20 Mar 2020

Walking Netball - there really is a sport for everyone

2:47 pm on 20 March 2020

When I looked around at my newly introduced teammates I immediately learnt the beauty of walking netball - it's a great leveller.

Lesley Haiselden (back far left), Tessa Haanen (front middle, GA bib), and Shirley-Anne Thomson (front, GS bib) and RNZ reporter Bridget Tunnicliffe (front middle, C bib)

Lesley Haiselden (back far left), Tessa Haanen (front middle, GA bib), and Shirley-Anne Thomson (front, GS bib) and RNZ reporter Bridget Tunnicliffe (front middle, C bib) Photo: RNZ / Bridget Tunnicliffe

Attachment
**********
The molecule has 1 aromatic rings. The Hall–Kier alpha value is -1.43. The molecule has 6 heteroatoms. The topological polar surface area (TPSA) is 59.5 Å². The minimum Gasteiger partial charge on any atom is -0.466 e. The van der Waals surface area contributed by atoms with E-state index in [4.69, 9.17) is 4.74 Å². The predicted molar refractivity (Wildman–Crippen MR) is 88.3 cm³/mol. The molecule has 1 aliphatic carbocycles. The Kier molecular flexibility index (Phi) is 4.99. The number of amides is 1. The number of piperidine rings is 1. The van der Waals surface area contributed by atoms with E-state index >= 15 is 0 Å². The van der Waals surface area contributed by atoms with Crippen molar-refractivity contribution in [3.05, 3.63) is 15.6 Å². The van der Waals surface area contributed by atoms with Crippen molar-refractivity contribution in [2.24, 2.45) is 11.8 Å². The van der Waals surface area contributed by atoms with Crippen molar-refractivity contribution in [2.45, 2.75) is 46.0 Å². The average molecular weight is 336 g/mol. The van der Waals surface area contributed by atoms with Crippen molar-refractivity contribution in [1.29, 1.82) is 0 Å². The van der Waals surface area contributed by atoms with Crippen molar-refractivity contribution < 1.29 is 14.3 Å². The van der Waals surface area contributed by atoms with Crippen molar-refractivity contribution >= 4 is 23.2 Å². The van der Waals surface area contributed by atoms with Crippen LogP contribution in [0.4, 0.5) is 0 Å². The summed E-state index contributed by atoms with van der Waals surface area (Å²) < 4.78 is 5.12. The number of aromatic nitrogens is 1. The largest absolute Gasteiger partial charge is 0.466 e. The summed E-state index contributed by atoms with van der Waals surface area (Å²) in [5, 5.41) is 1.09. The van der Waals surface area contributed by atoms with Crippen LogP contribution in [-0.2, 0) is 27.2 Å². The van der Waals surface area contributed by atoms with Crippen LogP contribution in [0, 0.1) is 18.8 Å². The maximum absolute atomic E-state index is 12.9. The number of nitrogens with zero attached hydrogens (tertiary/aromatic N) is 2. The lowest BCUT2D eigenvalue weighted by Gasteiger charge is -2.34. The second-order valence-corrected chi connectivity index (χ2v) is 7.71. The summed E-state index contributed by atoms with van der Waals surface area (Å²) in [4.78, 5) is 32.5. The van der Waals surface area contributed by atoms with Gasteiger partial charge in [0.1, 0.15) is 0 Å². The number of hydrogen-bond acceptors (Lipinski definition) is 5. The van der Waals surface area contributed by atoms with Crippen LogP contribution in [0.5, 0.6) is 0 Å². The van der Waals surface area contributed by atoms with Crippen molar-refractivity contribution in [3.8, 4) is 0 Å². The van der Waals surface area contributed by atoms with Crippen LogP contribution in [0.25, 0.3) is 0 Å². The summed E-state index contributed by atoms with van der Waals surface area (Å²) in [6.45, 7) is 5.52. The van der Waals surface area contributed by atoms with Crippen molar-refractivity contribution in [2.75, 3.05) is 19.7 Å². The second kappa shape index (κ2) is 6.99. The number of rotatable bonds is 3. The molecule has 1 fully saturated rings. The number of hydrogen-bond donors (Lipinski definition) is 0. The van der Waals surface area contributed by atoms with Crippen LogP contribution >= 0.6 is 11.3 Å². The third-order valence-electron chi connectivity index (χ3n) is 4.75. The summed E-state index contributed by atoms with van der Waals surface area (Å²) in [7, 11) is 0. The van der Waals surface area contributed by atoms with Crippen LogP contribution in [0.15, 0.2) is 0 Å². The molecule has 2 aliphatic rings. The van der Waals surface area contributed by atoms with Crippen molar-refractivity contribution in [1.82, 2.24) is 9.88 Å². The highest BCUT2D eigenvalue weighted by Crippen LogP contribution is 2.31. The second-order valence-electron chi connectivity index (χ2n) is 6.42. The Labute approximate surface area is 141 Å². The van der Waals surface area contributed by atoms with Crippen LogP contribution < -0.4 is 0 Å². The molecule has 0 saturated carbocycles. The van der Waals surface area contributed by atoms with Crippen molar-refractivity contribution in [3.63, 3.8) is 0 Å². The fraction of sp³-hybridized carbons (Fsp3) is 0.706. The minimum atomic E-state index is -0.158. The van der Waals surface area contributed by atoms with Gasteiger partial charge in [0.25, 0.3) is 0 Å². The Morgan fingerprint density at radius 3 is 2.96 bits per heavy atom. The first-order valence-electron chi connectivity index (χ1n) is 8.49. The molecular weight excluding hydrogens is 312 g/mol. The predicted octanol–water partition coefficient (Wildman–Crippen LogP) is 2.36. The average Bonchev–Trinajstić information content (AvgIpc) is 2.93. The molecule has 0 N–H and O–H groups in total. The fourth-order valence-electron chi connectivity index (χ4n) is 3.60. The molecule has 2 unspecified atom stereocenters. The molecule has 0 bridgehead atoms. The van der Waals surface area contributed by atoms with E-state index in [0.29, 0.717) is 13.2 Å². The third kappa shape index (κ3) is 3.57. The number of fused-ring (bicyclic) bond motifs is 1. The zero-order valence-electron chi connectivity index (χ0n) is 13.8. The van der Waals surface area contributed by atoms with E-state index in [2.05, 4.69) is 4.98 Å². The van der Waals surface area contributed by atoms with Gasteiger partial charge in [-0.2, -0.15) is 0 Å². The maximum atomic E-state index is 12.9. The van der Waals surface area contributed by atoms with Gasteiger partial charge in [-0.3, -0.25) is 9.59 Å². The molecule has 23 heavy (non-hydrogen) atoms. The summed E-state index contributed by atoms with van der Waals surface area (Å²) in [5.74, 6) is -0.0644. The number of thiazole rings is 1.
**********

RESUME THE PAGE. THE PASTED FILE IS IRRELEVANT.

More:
There aren't many sports where you can have an 84-year-old, a teenager, a special needs person, and mixed genders all on the same team, but you can with walking netball.

The Netball Wellington Centre has been offering walking netball for about three years now.

Sue Geale, General Manager Netball Wellington, usually umpires the Friday night games.

She said they got a whole mix of people.

"It's a family environment where sometimes we get Mum, Dad and a 13-year-old, to 80 year olds. And people with needs that when they're out in the community, they don't always fit in, whereas here they are just part of us," Sue Geale said.

Just as its name suggests - you can't run. You also can't jump.

It might sound counter-intuitive but it allows people who otherwise wouldn't have the opportunity, to play netball on some level.

It means people who have dodgy knees, are older, or are just maybe lacking in confidence, can give it a go.